Go!

Check back every day for more prompts, and don’t forget to come back and leave a comment to celebrate your writing successes, every day!

2019 Day 2 – Set A Timer

How did you get on yesterday? Did you write a story?

Remember, set your own rules, and stick to them. If you miss a day, don’t try to catch up. Just keep moving forward!

Check back every day for more prompts, and don’t forget to come back and leave a comment to celebrate your writing successes, every day!

The Prompt

Set A TIMER FOR 40 MINUTES

Don’t spend too much time on your opening.

Brainstorm for five minutes, spend the next five on an opening and then give yourself 20-25 to dig your characters into a hole and let them start to climb out of it.

Try to start wrapping it up when you have about five minutes left on your timer. Even if you have to write some brief notes [“this is where they make their great escape”], put an ending on the story.

This will make it so much easier when you come back to revise it later.

Go!

2019 Day 1 – Short Story Formula

You’re here! We’re here! And StoryADay May is definitely here!

Check back every day for more prompts, and don’t forget to come back and leave a comment to celebrate your writing successes, every day!

The Prompt

Write a short story using the StoryADay Short Story Formula

A __________(adjective) __________(noun) __________(strong verb)__________(subject), so they __________(verb), and because of that __________(verb), and because of that __________(verb) until __________(something changes) and__________(what has changed?). Closing question/statement/image: __________.

The StoryADay Superstars are seeing enhanced versions of these prompts all month, plus a year of monthly meetings and support.

Want a sneak peek?

You can still sign up for Superstars until midnight tonight!

Help! I Missed A Day. What Do I Do?

OK, so this is Day 5 of the challenge and if you haven’t missed a day yet, the chances are strong that you will. Soon.

So here’s my advice, based on five years of May challenges, a couple of StoryADay September challenges and the writing courses I run.

Let It Go
[1. Cue the sound of my two elementary school aged boys screaming “No! Enough with the Frozen!”]

Let the unwritten stories go and write again tomorrow.

Seriously. This is not so much about turning out 31 complete stories as leaning to turn up every day, even when you feel like a failure. I encourage people never to try to catch up with days they’ve missed. That creates far too much baggage. (You can always keep writing into June if you want your 31 stories!)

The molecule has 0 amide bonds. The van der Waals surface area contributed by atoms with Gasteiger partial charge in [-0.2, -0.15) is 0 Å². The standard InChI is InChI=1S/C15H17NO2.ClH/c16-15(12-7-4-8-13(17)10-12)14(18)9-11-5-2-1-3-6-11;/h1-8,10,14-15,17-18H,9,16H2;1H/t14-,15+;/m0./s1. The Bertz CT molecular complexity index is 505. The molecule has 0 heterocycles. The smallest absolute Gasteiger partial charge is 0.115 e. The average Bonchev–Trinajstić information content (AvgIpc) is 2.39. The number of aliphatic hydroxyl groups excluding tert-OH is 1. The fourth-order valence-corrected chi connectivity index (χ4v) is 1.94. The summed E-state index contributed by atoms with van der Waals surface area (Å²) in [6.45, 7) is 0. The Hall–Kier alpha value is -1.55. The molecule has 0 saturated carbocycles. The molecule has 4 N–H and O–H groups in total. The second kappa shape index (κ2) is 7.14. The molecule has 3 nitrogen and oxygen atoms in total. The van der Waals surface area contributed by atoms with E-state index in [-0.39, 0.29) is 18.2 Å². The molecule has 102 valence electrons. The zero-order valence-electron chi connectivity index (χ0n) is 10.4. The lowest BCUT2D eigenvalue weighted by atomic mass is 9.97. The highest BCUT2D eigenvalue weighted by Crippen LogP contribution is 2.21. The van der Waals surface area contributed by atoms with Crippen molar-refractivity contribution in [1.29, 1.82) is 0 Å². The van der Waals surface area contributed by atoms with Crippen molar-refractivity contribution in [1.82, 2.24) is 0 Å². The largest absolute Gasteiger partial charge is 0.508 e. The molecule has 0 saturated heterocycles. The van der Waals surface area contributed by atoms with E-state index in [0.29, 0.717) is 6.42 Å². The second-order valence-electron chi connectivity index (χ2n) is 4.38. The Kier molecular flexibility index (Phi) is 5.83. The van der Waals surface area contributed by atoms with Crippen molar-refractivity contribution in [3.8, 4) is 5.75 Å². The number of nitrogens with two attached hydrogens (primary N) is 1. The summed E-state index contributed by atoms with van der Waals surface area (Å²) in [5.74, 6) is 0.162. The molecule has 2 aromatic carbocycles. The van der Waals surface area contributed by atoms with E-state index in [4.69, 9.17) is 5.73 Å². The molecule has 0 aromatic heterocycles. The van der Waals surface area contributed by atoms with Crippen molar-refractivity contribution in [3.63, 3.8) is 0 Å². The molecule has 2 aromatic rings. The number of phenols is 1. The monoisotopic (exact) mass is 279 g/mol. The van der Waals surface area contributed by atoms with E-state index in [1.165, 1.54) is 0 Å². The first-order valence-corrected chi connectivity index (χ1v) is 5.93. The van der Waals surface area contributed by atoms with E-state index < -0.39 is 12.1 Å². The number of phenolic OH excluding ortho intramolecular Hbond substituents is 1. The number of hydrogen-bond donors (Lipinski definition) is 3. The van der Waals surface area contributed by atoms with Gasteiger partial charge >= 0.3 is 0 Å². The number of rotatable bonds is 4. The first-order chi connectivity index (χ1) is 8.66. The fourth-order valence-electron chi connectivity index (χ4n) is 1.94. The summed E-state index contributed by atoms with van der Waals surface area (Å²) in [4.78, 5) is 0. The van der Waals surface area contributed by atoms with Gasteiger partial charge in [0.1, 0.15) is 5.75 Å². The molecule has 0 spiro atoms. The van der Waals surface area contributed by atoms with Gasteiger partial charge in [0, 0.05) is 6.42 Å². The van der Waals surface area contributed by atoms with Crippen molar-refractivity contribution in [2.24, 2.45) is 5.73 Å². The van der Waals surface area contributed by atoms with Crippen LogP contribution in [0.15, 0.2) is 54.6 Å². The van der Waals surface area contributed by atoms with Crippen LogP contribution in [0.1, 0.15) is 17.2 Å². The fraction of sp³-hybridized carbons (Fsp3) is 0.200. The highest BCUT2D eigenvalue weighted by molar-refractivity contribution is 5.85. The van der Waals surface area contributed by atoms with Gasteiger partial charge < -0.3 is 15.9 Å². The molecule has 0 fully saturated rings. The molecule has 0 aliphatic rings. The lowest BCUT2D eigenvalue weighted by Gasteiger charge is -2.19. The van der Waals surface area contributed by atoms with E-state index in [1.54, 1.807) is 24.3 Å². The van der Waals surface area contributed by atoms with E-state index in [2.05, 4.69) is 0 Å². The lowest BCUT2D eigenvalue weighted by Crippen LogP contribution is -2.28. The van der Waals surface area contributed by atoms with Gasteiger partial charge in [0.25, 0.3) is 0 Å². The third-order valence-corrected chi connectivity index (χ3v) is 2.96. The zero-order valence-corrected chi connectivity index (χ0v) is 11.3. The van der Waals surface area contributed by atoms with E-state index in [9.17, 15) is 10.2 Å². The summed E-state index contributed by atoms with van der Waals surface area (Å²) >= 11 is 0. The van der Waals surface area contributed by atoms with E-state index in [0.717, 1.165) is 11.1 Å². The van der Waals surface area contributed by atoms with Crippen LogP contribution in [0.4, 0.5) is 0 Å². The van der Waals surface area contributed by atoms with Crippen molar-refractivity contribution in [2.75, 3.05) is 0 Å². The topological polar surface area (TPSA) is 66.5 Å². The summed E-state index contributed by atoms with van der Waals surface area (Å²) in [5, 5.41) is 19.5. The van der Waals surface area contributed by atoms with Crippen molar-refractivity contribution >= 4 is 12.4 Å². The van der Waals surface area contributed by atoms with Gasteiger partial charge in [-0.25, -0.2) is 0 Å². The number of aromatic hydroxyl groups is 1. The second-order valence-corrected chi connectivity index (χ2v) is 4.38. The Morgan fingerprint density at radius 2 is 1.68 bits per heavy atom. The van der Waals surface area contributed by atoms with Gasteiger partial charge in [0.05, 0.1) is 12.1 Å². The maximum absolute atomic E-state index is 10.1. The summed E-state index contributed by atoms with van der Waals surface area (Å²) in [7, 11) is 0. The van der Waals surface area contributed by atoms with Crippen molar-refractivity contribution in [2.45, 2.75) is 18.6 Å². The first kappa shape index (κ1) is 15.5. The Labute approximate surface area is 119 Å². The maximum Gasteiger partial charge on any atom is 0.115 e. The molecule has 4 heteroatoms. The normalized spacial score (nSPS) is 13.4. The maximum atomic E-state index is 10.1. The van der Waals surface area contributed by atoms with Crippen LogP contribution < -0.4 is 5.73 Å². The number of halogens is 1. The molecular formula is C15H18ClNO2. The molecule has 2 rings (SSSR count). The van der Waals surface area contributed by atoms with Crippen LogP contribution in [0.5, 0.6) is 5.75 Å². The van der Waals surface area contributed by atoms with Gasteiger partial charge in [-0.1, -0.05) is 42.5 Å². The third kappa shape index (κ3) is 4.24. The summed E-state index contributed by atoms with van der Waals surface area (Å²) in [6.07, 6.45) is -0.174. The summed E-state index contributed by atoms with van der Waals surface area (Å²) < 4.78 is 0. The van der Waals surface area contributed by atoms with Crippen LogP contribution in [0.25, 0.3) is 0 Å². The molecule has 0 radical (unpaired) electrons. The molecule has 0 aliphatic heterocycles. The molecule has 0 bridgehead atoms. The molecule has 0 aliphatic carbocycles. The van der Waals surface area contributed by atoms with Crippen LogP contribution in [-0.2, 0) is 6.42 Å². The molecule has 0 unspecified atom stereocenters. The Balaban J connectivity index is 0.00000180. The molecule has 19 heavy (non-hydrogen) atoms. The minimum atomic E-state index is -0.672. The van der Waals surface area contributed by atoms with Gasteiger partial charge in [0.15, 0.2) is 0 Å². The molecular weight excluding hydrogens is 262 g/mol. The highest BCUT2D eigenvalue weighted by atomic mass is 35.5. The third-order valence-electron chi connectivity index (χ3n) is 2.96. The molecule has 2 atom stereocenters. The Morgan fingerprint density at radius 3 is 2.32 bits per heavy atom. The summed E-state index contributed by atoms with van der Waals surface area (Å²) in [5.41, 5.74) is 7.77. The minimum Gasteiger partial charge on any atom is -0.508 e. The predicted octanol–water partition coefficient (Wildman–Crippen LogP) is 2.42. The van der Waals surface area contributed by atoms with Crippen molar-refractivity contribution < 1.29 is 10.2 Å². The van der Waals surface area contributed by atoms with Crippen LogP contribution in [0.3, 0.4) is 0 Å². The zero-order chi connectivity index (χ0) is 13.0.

Watch And Learn

The other point of a challenge like this is to try to do more than you think you can do, and to watch where it is hardest and where/when it was most fluid. Then, when you go back to your normal writing schedule you will have all these experiences in your tool kit. You’ll know that Saturday is maybe not a day to expect to get much writing done. And you’ll know that 11-midnight is prime time. Or you’ll know that it’s easier to write when you have a plan (or not).

Don’t worry too much. Just keep turning up, keep breathing and keep watching all the ways your inner demon tries to sabotage your writing life. Say ‘Huh, that’s interesting, demon. Nice try, but I’m still turning up again tomorrow”.

If we are going to write for the rest of our lives (and lets face it, we are), all we can do is keep learning!

Adjust Your Rules

Back in 2012 (my third year) I decided I was no longer going to commit to writing on Sundays. I COULD, I just didn’t HAVE to.
Between running the site and having two small children and a husband that I quite like to spend time with, something had to give. Sundays were it, for me.

This is fine. If you decide not to write EVERY day in May that’s cool.

BUT do try to assess your progress on a week to week basis rather than waking up each day and thinking “I wonder if I should write today”. (You should).

Stop now and see how your first five days (which include a weekend) have gone. Decide what you’ll commit to for the next seven days.

Of course, I thoroughly encourage you to write an actual StoryADay unless the thought of it is making you truly miserable. If you’re miserable, change the rules. But keep writing.

So, how’s it going? What are you learning? What tips do you have?